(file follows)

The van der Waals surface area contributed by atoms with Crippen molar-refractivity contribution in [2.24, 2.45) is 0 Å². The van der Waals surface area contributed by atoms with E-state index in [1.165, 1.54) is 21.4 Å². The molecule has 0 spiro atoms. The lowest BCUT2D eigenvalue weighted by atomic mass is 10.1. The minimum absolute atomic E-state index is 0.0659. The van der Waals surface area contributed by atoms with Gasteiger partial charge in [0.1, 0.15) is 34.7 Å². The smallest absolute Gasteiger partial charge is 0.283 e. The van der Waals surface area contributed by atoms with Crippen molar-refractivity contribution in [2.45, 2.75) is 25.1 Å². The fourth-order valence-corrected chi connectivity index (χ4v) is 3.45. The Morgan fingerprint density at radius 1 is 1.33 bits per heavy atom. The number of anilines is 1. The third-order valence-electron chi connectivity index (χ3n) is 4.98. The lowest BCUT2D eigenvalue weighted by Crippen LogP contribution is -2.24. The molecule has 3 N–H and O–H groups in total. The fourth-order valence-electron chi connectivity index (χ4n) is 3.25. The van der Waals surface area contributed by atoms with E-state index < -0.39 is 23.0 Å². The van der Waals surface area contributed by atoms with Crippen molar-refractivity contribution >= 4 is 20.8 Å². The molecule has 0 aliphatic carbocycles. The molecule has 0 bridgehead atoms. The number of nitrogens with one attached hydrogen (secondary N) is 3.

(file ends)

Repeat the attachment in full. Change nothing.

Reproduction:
The van der Waals surface area contributed by atoms with Crippen molar-refractivity contribution in [2.24, 2.45) is 0 Å². The van der Waals surface area contributed by atoms with E-state index in [1.165, 1.54) is 21.4 Å². The molecule has 0 spiro atoms. The lowest BCUT2D eigenvalue weighted by atomic mass is 10.1. The minimum absolute atomic E-state index is 0.0659. The van der Waals surface area contributed by atoms with Gasteiger partial charge in [0.1, 0.15) is 34.7 Å². The smallest absolute Gasteiger partial charge is 0.283 e. The van der Waals surface area contributed by atoms with Crippen molar-refractivity contribution in [2.45, 2.75) is 25.1 Å². The fourth-order valence-corrected chi connectivity index (χ4v) is 3.45. The Morgan fingerprint density at radius 1 is 1.33 bits per heavy atom. The number of anilines is 1. The third-order valence-electron chi connectivity index (χ3n) is 4.98. The lowest BCUT2D eigenvalue weighted by Crippen LogP contribution is -2.24. The molecule has 3 N–H and O–H groups in total. The fourth-order valence-electron chi connectivity index (χ4n) is 3.25. The van der Waals surface area contributed by atoms with E-state index < -0.39 is 23.0 Å². The van der Waals surface area contributed by atoms with Crippen molar-refractivity contribution >= 4 is 20.8 Å². The molecule has 0 aliphatic carbocycles. The molecule has 0 bridgehead atoms. The number of nitrogens with one attached hydrogen (secondary N) is 3.